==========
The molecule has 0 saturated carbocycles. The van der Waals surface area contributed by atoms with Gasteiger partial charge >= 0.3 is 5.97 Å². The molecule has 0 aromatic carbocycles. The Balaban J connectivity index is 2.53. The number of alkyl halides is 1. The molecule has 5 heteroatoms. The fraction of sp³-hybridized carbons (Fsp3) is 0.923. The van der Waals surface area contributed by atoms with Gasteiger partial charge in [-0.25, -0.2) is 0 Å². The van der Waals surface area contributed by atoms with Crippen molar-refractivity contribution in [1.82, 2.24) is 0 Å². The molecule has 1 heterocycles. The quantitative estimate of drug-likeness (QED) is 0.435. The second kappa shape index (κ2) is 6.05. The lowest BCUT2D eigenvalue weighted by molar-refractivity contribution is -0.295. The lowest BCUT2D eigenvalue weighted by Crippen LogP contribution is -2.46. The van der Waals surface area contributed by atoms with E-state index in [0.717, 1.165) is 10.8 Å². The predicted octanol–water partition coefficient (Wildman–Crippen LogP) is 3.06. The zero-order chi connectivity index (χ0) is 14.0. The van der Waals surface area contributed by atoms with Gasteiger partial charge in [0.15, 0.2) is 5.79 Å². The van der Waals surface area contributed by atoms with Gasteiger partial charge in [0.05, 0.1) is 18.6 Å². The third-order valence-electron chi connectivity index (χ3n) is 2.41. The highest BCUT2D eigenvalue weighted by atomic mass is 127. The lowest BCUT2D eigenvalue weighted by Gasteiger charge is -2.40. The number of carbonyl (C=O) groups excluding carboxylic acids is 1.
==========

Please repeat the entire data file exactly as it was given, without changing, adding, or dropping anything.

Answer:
The molecule has 0 saturated carbocycles. The van der Waals surface area contributed by atoms with Gasteiger partial charge >= 0.3 is 5.97 Å². The molecule has 0 aromatic carbocycles. The Balaban J connectivity index is 2.53. The number of alkyl halides is 1. The molecule has 5 heteroatoms. The fraction of sp³-hybridized carbons (Fsp3) is 0.923. The van der Waals surface area contributed by atoms with Gasteiger partial charge in [-0.25, -0.2) is 0 Å². The van der Waals surface area contributed by atoms with Crippen molar-refractivity contribution in [1.82, 2.24) is 0 Å². The molecule has 1 heterocycles. The quantitative estimate of drug-likeness (QED) is 0.435. The second kappa shape index (κ2) is 6.05. The lowest BCUT2D eigenvalue weighted by molar-refractivity contribution is -0.295. The lowest BCUT2D eigenvalue weighted by Crippen LogP contribution is -2.46. The van der Waals surface area contributed by atoms with E-state index in [0.717, 1.165) is 10.8 Å². The predicted octanol–water partition coefficient (Wildman–Crippen LogP) is 3.06. The zero-order chi connectivity index (χ0) is 14.0. The van der Waals surface area contributed by atoms with Gasteiger partial charge in [0.15, 0.2) is 5.79 Å². The van der Waals surface area contributed by atoms with Gasteiger partial charge in [0.05, 0.1) is 18.6 Å². The third-order valence-electron chi connectivity index (χ3n) is 2.41. The highest BCUT2D eigenvalue weighted by atomic mass is 127. The lowest BCUT2D eigenvalue weighted by Gasteiger charge is -2.40. The number of carbonyl (C=O) groups excluding carboxylic acids is 1.